“A phrase began to beat in my ears with a sort of heady excitement: “There are only the pursued, the pursuing, the busy, and the tired.”
“Gatsby turned out all right at the end; it is what preyed on Gatsby, what foul dust floated in the wake of his dreams that temporarily closed out my interest in the abortive sorrows and short-winded elations of men.”
-The Great Gatsby, F. Scott Fitzgerald
Nice. Guy. The nicest guy you are likely to meet- the nicest guy you will probably never meet. A story of one man, Kang Maru, faced with obsession, sacrifice, and the dim light of a life that seems impossibly short in the face of his moral and emotional restraint. Kang Maru, a guy so nice he would assume a murder rap for the woman he loves, a guy so nice he would do anything to protect those he cares for. An infinitely complex anti hero he brings to mind another great character- Jay Gatsby. I was recently re-reading Fitzgerald’s masterpiece (during that time I marathoned Nice Guy). Perhaps it is coincidence, but I drew a lot of parallels in the characters of Maru and Gatsby, an obsessive, self destructive drive that could not have ended two drastically different ways.
Like Gatsby, Maru embodied the tortured desire that can go so many ways, as many ways as a brooding fellow can drive it towards. However, unlike Gatsby, Maru had a more satisfying path (if not a more critically acclaimed one). So here is to the complex baby faced anti hero of the moment, Kang Maru.
Actor: Song Joong Ki
Drama: Nice Guy (2012)
Kang Maru grew up in a socioeconomically disadvantaged neighborhood. Intelligent and over protective of his sister, Choco, Maru dreamed of becoming a doctor. Enter the prettiest girl in his neighborhood, Jae Hee, and our title character was set on a path of infatuation with serious consequences. Eventually Maru and Jae Hee began dating. At the time both were in college, Maru studying to be a doctor and Jae Hee to be a journalist. Flash forward a few years and Jae Hee is in her dream job as a hard hitting reporter while Maru started his journey as a hospital intern. Fast forward a little more and we see Maru proving his love for Jae Hee by taking a murder rap for her after a violent fight in a hotel room with an unidentified man. Jump on the drama time machine for a six year leap and we find Maru a changed free man- Jae Hee abandoned him while he was in prison, his dreams of becoming a doctor are shattered with his criminal record, and his only world is as a gigolo and bartender.
Maru’s personality was savaged by his prison sentence, but just how much his nice guy image is torn is not apparent at first. A character of tightly controlled emotions a certain sadness creeps into the youthful Maru’s demeanor. Before long we witness Maru meeting Jae Hee once again (by pure coincidence) and we follow along as he faces the fallout of the toxic relationship he shares with his ex. Throw in the tough stepdaughter of his ex lover, Eun Gi, and our anti hero encounters a perfect path to revenge.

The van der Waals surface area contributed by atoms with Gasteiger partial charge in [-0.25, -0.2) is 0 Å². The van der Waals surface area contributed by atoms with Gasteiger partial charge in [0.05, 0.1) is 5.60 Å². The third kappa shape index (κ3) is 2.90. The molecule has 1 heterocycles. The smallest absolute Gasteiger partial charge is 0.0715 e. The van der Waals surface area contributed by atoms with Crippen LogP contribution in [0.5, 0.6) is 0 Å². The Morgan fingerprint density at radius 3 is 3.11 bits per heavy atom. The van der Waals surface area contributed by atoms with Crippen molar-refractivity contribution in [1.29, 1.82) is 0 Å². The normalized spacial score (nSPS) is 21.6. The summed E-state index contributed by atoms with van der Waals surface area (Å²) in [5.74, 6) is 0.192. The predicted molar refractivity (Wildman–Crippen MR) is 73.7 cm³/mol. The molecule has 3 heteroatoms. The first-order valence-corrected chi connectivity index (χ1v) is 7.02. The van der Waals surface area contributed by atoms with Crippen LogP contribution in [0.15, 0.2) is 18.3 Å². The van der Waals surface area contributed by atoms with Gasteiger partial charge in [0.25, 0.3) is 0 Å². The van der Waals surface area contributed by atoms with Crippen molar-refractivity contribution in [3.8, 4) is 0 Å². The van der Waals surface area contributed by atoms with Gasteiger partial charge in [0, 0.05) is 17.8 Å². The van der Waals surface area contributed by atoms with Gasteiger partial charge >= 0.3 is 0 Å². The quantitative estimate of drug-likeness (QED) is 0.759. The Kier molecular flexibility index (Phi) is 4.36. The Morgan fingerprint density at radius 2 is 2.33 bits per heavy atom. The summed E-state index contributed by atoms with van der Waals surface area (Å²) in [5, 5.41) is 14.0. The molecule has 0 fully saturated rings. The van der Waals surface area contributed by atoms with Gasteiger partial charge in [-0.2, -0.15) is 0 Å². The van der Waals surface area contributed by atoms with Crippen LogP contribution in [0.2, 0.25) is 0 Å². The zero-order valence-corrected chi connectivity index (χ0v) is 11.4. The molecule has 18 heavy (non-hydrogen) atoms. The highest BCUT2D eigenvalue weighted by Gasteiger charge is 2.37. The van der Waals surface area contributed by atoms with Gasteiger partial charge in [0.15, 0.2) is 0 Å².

Like a truly tortured antihero Maru follows a path of revenge directed at Jae Hee, now married to a rich man and a mother to bat. Our angry young man possesses a complex set of motives that makes viewers wonder if he really is that nice guy after all. Before long Maru has contrived enough situations to pull Eun Gi into a relationship, which appears wholly one sided (Eun Gi, the emotionally stunted daughter of a Chaebol clings to Maru, her first love).
Despite his vengeful motivations Maru is endearing as he begins to care for Eun Gi, the one he planned to use. He cares about her enough that when the secrets hit the fan he makes a sacrifice so full of depression, darkness, and desperation that he makes 99% of the best antiheroes look like wimpy crybabies.
I will not divulge the entire plot of Nice Guy here but needless to say Maru makes this story (or should I say the writer, director, and Song Joong Ki makes this story) rich and full of the type of melodrama I will never tire of. I am not a melodrama watcher on purpose- too often I am frustrated or disengaged from the constant sorrow the genre brings. Nice guy was different- because of the nice guy. Maru is a man that makes a whole lot of choices, most of which are not apparently good at first. Most of which are not even logically apparent at first. Most of which bring a rich and powerful drive to this drama.
There is a real resonance with the opening scenes of the drama, a clock marked innocent ticking backwards-a feeling of loss, of desperation, of a life that is completely stuck due to past events. This is a hard character concept to portray well, a hard person to sympathize with initially. The writer did an excellent job at building Maru up into the type of person the viewer could cheer for, even when not every motive was apparent. Maru is a complex character, a man whose motivations really make him a nice guy. A man that is so much of a nice guy he begs to be pitied but is written and acted in a way that draws respect. A truly great character indeed.